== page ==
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Always Show Up To Your Life with Your Core-Self

What an Agricultural Law Teaches us about Psychological Serenity and Historical Endurance

1 hr 11 min

Class Summary:

This women's class was presented on Tuesday Parshas Acharei-Kedoshim, 6 Iyar 5777, May 2, 2017, in Monsey, NY.

How do you maintaining your identity during stressful times? What an agricultural Talmudic law about fruit teaches us about psychological serenity and historical endurance. 

Please leave your comment below!

  • SG

    Shmuel G -6 years ago

    Sources / Mekorot



    Is there any source sheet for this Shiur?

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    • YJ

      YY Jacobson -5 years ago

      Source sheets are posted

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  • Anonymous -6 years ago

    Not Boteil

    I assume that this is basically the concept of כל קבוע כמחצה על מחצה דמי - just couched in different terms.

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    • I

      isaac -5 years ago


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  • AS

    Aharon Subar -7 years ago

    The Shach on the Torah and the Shach on Shulchan Aruch are different people. The Shach Al HaTorah is Rav Mordechai Hakohen, one of the talmidei HoAri Z'l and lived in the Galil. https://en.wikipedia.org/wi...

    Rabbi Shabsi Kohen, the Shach on Shulchan Aruch lived in Europe in the 1600's. https://en.wikipedia.org/wi....

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  • M

    Me -15 years ago

    Dear Rabbi Jacobson,
    I was refleting upon the differet answers as to why the Torah was given in a desert and I thought of the reason that its ownerless to any culture and civilization as even deeper insight; a desert is not limited to time really. Because a desert is barren it does not change according to the age and era of the land and habitat that evolves around it. Meaning the very fact that a desert is desert a thousand years ago and today shows a rather timeless component. A component that the Torah has as its greatest value, that its timeless and eternal. Relevant today, tomorrow and forever.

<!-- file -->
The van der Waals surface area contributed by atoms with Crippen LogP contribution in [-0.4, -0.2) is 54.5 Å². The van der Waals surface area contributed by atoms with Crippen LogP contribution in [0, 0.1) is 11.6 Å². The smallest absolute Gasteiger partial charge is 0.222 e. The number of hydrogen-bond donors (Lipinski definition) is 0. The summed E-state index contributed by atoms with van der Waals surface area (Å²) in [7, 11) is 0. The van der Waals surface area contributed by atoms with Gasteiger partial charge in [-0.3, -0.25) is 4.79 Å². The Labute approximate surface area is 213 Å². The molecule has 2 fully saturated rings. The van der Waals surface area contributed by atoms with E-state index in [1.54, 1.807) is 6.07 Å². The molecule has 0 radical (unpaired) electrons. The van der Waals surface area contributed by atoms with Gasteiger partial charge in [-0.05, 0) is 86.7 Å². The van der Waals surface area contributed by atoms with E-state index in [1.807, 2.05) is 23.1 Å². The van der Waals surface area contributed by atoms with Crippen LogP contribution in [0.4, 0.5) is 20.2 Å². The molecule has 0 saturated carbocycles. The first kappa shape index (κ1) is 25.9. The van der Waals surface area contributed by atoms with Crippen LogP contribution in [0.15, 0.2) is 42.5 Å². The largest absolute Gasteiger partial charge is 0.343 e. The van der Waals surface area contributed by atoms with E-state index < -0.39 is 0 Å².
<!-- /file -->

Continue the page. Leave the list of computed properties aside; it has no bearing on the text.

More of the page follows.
Thats the greatest lesson I gauge from the Torah being given in a desert. Its timeless, eternal and like we all know, "the sages had their ees fixed on eternity".
    One of the greatest challenges we encounter today is the Torah's relevance in todays modern society.

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  • A

    alex -15 years ago

    Tagore, an Indian poet and philosopher, wrote:
    "I slept and dreamt that life was joy, I awoke and saw that life was duty, I acted and behold duty was joy. The Torah, a training manual, invites us on just such a journey of growth. The mitzvas are there to connect us to life and to living ap-propriately. They have practical applications, and their diligent practice produces mastery. Joy is a by-
    product of mastery.

    Naase v'nishma, despite its counterintuitive sound, is about commitment. When a child learns to walk upright in the face of gravity, it doesn't matter that he doesn't yet know Newton's Laws of Motion. He simply does it.

    I use gravity as a metaphor for mitzvas. Mitzvas are what work, and so is being mindful
    in one's interactions with gravity. To disregard either is to invite pain into one's life. Its simply a choice of interacting with reality (what works)or not. All of the laws of workability preceded us and its up to us to adopt them as our own.

    Rava's comment directly descends from our founding father Abraham. If there is one principle that he stood for, it is that he invested himself totally in whatever
    he did. So too with Moses. It is a hallmark of the enlight-ened.

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  • RS

    Rav Shmuel -15 years ago

    The Rub
    The essay is aimed at a specific group of G-d believers who do not follow through with action.

    The article falls flat for those without that theistic base.

    You are merely pointing out the folly in accepting Judaism on one's own terms.

    As Elana Chaya made note of, yoga and meditation should not be grouped with the wave of commercial self-obsessed pseudo-meaningful products that the moneymen when sell to the needy.

    And here's the rub: is the Jew who lives their life in selfless meditation, performing acts of kindness etc. any less in G-d's eyes than the one who does all that plus punctures the bottom of tuna-fish cans twice on the 7th day of the week so as not to create a vessel?